Harriet Tubman

President Biden Putting Harriet Tubman on the New $20 Bill, Begging the Question ‘Who Is Harriet Tubman?’

Changes are coming to your cash. The Treasury Department has announced it is “taking steps to resume efforts” to put Harriet Tubman on $20 bills. Tubman is the former slave known for using a secret system called the Underground Railroad to help slaves reach freedom safely in the 1800s.

“It’s important that our notes, our money — if people don’t know what a note is — reflect the history and diversity of our country,” White House press secretary Jen Psaki told reporters recently. “And Harriet Tubman’s image gracing the new $20 note would certainly reflect that.”

The new, woke currency has been a long time in the making. In 2015, the Treasury Department asked the public who should replace President Andrew Jackson on the $20 bill. In an online poll, Harriet Tubman received more than 100,000 votes and became the chosen face of the bill. It was meant to debut in tandem with the 100th anniversary of the 19th Amendment, which gave women the right to vote.

But in 2019, then-president Trump tried to move Harriet Tubman to the elusive $2 bill. (Talk about devaluing women!) When that didn’t work, he put the project on the slow train, with an ETA of 2028! (Even longer than it would take an actual train to go, well, anywhere.)

Former Treasury Secretary Steven Mnuchin tried to spin the delay this way: “The primary reason we have looked at redesigning the currency is for counterfeiting issues. Based upon this, the $20 bill will now not come out until 2028. The $10 bill and the $50 bill will come out with new features beforehand.”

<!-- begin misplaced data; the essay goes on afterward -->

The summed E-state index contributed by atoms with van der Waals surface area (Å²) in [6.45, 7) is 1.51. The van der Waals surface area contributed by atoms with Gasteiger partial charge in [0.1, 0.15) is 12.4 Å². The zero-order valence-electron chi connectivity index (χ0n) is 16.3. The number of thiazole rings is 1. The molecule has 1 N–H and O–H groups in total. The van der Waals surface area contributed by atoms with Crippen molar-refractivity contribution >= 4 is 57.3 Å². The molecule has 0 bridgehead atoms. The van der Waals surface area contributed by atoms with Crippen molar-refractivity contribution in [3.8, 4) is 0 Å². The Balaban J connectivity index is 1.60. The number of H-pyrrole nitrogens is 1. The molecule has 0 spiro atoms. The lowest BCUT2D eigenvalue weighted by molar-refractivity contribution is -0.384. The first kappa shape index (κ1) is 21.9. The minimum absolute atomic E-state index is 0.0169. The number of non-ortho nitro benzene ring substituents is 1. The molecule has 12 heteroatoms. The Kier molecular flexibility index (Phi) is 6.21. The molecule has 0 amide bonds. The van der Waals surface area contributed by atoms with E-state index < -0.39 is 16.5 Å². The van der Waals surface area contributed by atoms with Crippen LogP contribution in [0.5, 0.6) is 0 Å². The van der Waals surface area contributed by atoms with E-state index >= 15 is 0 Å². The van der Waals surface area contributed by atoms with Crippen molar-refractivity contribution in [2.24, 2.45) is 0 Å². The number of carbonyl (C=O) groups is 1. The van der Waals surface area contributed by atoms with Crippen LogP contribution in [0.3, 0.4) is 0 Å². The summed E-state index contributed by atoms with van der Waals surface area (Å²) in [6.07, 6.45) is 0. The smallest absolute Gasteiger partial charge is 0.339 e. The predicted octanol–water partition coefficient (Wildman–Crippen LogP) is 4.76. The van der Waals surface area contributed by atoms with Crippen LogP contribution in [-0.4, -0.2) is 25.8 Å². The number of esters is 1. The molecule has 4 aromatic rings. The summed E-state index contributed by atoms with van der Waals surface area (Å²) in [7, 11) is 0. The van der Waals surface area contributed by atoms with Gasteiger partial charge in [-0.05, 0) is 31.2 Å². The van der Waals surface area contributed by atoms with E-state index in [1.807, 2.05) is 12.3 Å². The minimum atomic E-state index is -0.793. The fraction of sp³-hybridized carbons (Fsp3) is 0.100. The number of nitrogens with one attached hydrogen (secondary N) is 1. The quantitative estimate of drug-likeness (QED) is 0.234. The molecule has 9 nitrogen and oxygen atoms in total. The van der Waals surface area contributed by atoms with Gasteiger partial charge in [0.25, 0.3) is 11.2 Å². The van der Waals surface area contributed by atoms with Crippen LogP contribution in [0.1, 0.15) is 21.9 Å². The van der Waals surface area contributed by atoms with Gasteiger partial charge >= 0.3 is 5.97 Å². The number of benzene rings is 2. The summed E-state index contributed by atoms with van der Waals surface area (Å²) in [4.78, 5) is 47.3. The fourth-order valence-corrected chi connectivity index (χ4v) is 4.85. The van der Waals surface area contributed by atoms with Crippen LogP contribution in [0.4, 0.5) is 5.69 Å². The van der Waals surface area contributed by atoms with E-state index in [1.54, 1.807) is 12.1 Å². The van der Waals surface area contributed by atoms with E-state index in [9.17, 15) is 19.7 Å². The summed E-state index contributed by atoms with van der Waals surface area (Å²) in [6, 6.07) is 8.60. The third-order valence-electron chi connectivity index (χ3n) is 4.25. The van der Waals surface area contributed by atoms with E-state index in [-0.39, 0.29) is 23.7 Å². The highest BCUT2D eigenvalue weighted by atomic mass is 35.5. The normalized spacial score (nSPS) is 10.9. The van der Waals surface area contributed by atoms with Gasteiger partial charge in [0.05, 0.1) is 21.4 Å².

We see what you did there, Steve.

But now decency has returned to the White House and the Harriet Tubman currency is coming to fruition…eventually. While we wholeheartedly endorse these new dolla dolla bills, the cynic in us wonders how many young and/or ignorant white people are currently asking “Harriet who?”

All we can do is shake our heads and refer them to those dusty history books they never cracked open in high school. (For the reading averse, there’s also the 2019 film Harriet starring Cynthia Erivo.) Maybe if you weren’t allowed to pay with a $20 bill until you recited who Tubman was, people would bother to educate themselves on one of history’s most important Black women. The rest of us know Harriet Tubman’s worth, and they don’t make dollar bills that big.

Cover Photo: US Department of the Treasury

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